Can lefty Cole Irvin steal Vince Velasquez's job? Stay tuned

Can lefty Cole Irvin steal Vince Velasquez's job? Stay tuned

KANSAS CITY — Vince Velasquez’s sore elbow has become the opportunity Cole Irvin has been waiting for.

Irvin, a 25-year-old lefty who has racked up a lot of wins in a season-plus at Triple A, will make his big-league debut Sunday afternoon against the Kansas City Royals.

Is there a chance Irvin could steal Velasquez’s job in the Phillies' rotation?

“Every time we have somebody come up and make a start it’s an opportunity to make a statement,” manager Gabe Kapler said. “It’s an opportunity to create another opportunity. Yeah, there’s a lot of competition right now.”

Velasquez said he felt some soreness in his elbow and triceps while throwing his slider in his previous outing Monday in St. Louis. Velasquez was hit hard in that game and he rankled catcher J.T. Realmuto by shaking off a significant amount of pitches (see story)

Though the soreness was not as pronounced as it was Monday, Velasquez still felt discomfort in the elbow during his bullpen session Friday. He doesn’t believe it’s serious and believes he will be back quickly. Still, the team opted to place him on the 10-day injured list.

“I threw 30-some pitches and it seemed like it was progressing,” Velasquez said of his bullpen session. “But again, there was something lingering and it didn't give me the confidence to really start on Sunday. That's when I knew I needed to say something.”

Kapler watched Velasquez’s bullpen session Friday and mentioned that the pitcher threw some good curveballs. But the Phils weren’t about to take any chances with a pitcher saying he felt discomfort in his arm.

“We’re in a fortunate position where we have good pitchers at Triple A and we can play things like this situation with Vinny very conservatively,” Kapler said.

The depth at Triple A includes Nick Pivetta. The right-hander has pitched well since his demotion and he will be back at some point. The pitching depth — coupled with Velasquez’s frustrating inconsistency — has fueled external thoughts of using Velasquez as a one-inning power arm in the bullpen.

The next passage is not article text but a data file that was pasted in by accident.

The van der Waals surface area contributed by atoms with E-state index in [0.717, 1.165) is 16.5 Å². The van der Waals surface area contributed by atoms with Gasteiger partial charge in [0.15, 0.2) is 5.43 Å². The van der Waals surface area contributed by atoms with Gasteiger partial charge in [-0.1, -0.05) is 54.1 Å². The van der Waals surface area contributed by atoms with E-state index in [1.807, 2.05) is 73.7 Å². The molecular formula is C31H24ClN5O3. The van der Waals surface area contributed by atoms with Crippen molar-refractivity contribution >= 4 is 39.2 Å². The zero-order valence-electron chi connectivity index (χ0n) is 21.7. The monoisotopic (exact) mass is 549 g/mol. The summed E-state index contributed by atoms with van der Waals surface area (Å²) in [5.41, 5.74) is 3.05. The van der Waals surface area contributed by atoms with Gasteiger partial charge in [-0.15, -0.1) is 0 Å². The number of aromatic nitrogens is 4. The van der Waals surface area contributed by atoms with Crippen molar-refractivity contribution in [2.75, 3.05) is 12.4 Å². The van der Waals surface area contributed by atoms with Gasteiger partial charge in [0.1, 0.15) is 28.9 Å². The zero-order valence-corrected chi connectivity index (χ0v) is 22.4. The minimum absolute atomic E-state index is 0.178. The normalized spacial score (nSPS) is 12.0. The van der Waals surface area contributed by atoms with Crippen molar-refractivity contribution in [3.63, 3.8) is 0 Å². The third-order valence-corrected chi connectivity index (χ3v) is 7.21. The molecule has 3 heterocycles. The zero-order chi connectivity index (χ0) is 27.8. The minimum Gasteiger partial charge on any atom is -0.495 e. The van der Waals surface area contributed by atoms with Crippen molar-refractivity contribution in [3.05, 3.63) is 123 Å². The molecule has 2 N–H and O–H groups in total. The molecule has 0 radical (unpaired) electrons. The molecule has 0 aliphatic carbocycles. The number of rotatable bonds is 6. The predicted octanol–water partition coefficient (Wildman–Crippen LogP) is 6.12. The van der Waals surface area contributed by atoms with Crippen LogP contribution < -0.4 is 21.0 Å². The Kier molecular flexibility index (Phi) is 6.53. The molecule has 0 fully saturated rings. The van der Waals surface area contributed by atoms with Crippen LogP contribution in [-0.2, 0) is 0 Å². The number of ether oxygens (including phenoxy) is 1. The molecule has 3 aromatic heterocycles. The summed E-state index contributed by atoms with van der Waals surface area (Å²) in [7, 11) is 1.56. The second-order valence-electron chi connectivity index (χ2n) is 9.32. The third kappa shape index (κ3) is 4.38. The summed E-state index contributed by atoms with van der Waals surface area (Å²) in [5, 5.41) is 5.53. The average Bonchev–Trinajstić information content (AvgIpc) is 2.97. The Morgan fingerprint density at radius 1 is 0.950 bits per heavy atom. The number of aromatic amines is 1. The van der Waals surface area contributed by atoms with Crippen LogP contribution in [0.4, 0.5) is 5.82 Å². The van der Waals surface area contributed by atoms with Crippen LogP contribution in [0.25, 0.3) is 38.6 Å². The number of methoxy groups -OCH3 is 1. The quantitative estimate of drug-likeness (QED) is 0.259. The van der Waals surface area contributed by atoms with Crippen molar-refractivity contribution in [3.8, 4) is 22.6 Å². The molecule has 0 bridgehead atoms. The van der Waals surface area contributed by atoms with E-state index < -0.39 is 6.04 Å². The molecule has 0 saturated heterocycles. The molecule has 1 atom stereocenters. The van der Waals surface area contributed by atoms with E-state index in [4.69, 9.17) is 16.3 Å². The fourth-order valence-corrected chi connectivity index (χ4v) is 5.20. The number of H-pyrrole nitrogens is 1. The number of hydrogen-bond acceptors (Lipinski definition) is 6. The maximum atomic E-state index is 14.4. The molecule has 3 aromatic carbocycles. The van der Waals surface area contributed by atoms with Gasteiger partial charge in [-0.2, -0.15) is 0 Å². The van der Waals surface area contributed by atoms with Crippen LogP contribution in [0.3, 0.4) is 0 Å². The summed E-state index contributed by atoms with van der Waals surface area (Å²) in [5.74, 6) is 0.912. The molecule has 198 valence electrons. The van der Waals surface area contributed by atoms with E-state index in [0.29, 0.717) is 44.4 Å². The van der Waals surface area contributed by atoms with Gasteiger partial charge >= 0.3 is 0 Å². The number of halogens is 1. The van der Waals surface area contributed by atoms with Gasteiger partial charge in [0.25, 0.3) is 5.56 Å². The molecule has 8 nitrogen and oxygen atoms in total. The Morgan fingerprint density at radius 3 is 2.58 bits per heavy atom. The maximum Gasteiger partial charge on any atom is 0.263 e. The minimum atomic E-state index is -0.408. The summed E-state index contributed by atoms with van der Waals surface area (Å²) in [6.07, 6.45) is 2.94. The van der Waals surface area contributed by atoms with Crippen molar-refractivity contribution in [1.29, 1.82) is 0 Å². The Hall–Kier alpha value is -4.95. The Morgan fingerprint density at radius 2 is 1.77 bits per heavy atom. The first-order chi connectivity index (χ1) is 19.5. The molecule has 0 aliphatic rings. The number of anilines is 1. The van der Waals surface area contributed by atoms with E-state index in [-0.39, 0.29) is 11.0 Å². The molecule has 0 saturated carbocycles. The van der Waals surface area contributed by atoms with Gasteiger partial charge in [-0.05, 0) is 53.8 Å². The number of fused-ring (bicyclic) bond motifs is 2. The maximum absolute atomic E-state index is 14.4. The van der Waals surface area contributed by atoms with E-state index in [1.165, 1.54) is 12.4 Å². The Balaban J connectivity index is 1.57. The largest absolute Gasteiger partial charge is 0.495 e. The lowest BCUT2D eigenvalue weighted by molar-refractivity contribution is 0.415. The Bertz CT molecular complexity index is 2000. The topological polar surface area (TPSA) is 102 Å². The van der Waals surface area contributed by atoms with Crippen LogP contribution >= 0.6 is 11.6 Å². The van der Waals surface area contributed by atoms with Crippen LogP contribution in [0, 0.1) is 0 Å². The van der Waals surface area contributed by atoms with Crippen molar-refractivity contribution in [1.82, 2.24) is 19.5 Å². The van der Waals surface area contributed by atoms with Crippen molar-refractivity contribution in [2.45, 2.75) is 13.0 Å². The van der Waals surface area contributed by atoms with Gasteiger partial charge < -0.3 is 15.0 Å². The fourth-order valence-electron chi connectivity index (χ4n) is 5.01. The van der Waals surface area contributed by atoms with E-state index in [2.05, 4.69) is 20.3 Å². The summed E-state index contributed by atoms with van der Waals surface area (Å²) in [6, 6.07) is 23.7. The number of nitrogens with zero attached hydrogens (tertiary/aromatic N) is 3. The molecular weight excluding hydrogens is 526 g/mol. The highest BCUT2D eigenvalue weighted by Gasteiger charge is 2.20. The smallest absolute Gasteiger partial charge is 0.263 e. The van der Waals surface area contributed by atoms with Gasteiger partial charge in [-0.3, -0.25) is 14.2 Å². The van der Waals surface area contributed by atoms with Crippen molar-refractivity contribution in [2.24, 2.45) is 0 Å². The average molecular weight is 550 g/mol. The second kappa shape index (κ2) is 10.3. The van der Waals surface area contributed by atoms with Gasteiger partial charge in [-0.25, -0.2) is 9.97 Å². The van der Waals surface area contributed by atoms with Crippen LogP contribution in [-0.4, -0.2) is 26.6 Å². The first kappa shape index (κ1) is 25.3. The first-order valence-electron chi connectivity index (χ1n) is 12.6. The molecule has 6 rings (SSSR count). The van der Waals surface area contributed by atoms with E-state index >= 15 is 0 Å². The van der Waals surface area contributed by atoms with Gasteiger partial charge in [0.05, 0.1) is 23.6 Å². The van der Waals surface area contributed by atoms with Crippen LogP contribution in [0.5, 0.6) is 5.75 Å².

Could that transformation happen when Velasquez is ready to return?

“The answer to that question is: I don’t know,” Kapler said. “Let’s see how Cole Irvin looks tomorrow. We’ll decide who’s going to make the next start in the rotation as we gather more information. It would be especially premature to not have the hindsight of what Cole looked like and not have a little more information on Vinny before we start making determinations that far down the road.”

Kapler added that transitioning Velasquez to the bullpen “is not something we have been grinding on. ‘Oh, what do you think of Vinny in the bullpen?’ Those conversations are not leading us right now. But this question has come up how many times over the last calendar year? He’s got lightning stuff — it plays in the rotation, it plays in the bullpen.”

For the record, Velasquez said he was committed to making it as a starter.

“I’m still a starting pitcher,” he said. “I have a lot to accomplish. I’ve still got a lot of juice in me to throw in the towel just yet. My mindset is not to throw in the towel and give up. I still have a lot of starts ahead of me. Following J.T. [Realmuto]’s lead, I think, will guide me to the right path and make me the successful starter that I am.”

Irvin was the Phillies’ fifth-round draft pick out of the University of Oregon in 2016. He was the International League pitcher of the year in 2018 and is 16-4 with a 2.50 ERA in that league since the start of last season.

Irvin is a strike thrower with a deep mix of pitches. He won’t light up the radar gun. He focuses on getting outs and does that quite well (see story).

“He’s not a dominator,” Kapler said. “He’s a guy whose game is forcing the opposition to put the ball and get weak contact.

“We’re really excited to give him this opportunity. He’s really earned it. He profiles well against a club like the Royals because he’s left-handed and can control the running game. He’s quick to the plate and very competitive when it comes to controlling the running game. He has a history of throwing strikes, of not walking batters, and I think that profiles against this club. You can’t put these guys on base via the walk. You need to force them to put the ball in play.”

Many friends and members of Irvin’s family have made the trip to Kansas City from the West Coast, including his mom, Sandy.

She will watch her son’s big-league debut on Mother’s Day.

“The joy is overwhelming,” Cole Irvin said.

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Aaron Nola slipped in one key area last season and is out to improve on it in 2020

Aaron Nola slipped in one key area last season and is out to improve on it in 2020